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Iodine speciation in the Nile River estuary

Marine Chemistry
Publication Date
DOI: 10.1016/s0304-4203(99)00003-1
  • Iodine
  • Iodide
  • Iodate
  • Organic Iodine
  • Nile Estuary
  • Agricultural Science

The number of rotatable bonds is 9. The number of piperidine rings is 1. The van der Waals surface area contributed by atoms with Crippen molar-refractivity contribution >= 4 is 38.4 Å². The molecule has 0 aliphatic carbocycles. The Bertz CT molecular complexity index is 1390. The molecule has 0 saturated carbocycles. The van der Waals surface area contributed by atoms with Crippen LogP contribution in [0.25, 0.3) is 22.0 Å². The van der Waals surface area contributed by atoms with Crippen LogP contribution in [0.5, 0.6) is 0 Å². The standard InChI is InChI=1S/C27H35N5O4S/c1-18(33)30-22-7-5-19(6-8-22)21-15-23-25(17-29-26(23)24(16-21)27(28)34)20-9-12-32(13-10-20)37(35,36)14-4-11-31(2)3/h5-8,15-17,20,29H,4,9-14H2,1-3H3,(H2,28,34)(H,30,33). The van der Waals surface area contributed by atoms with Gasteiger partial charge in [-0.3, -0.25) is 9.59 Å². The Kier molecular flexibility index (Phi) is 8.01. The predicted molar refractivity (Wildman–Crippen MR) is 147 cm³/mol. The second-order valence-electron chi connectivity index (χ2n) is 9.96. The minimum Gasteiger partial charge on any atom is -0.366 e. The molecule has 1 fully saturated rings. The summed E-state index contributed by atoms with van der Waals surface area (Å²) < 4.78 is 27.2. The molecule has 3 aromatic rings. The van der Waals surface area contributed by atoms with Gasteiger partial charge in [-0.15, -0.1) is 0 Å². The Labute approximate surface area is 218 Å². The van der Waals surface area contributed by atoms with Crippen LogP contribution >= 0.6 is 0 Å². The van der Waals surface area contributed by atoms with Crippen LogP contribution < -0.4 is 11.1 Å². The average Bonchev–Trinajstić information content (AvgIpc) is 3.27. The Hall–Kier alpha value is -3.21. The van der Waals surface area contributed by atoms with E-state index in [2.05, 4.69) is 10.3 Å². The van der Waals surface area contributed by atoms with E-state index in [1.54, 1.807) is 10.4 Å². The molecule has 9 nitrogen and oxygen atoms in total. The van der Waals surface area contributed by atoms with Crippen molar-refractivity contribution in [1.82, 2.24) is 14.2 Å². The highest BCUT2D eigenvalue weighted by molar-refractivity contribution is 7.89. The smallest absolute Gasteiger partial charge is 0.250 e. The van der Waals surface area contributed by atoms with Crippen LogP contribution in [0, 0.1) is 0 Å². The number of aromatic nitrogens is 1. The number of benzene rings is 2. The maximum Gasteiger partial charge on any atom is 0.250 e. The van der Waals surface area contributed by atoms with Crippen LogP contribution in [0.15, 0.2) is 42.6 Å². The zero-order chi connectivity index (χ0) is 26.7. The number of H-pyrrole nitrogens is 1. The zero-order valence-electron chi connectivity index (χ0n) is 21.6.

Abstract During high- and low-flood periods, surface and bottom water samples were collected along the Nile River estuary for the voltammetric determination of dissolved iodine species. Iodine occurs in the estuary as iodate, iodide and organic iodine. Total iodine increases with salinity, showing a source feature in surface and bottom waters during high-flow indicating iodine input. During low-flow, total iodine showed both addition and removal throughout the course of mixing. Maximum input was associated with turbidity and chlorophyll maxima originating from the agricultural anthropogenic input from Lake Burullus. At the bottom, total iodine enrichment in water matches sulphide production in the anoxic zone. The annual total dissolved iodine flux from the Nile to the S.E. Mediterranean is about 100×10 6 g yr −1 during 1993. Iodate was not measured below salinity 19, nor in the anoxic waters. It is derived mainly from marine waters that contribute between 38–65% and 44–90% of total dissolved iodine during high- and low-flow periods, respectively. Iodate in the surface layer behaves almost conservatively. Iodate behavior during the low-flow period showed three end members: seawater, river, lake water (source) and/or anoxic bottom waters (sink). Iodide, of riverine, marine and sedimentary origins, is almost without exception the dominant iodine fraction in the surface and bottom waters of the Nile estuary. At high- and low-flow periods, iodide showed an increase with salinity in the upper estuary followed by a dramatical decrease seawards beyond salinities 17–23 and 16–28 at surface and bottom layers, respectively. During low-flow, iodine invades the estuary from seawater as iodate which is converted at the bottom layer to iodide by sulphide ion present during anoxic conditions. Organic iodine is a river-derived species, appearing at the surface and bottom waters, coexisting with iodate and iodide in the river side and contributing between 9–40% and 23–29% of total iodine. A flux of 6±2.3 μM I − m −2 day −1 is estimated to be released from the bottom oxic sediments, increasing to 13.4 μM I − m −2 day −1 at the anoxic zone, and is sufficient to raise the iodide concentration to near 500 nM in the bottom waters.

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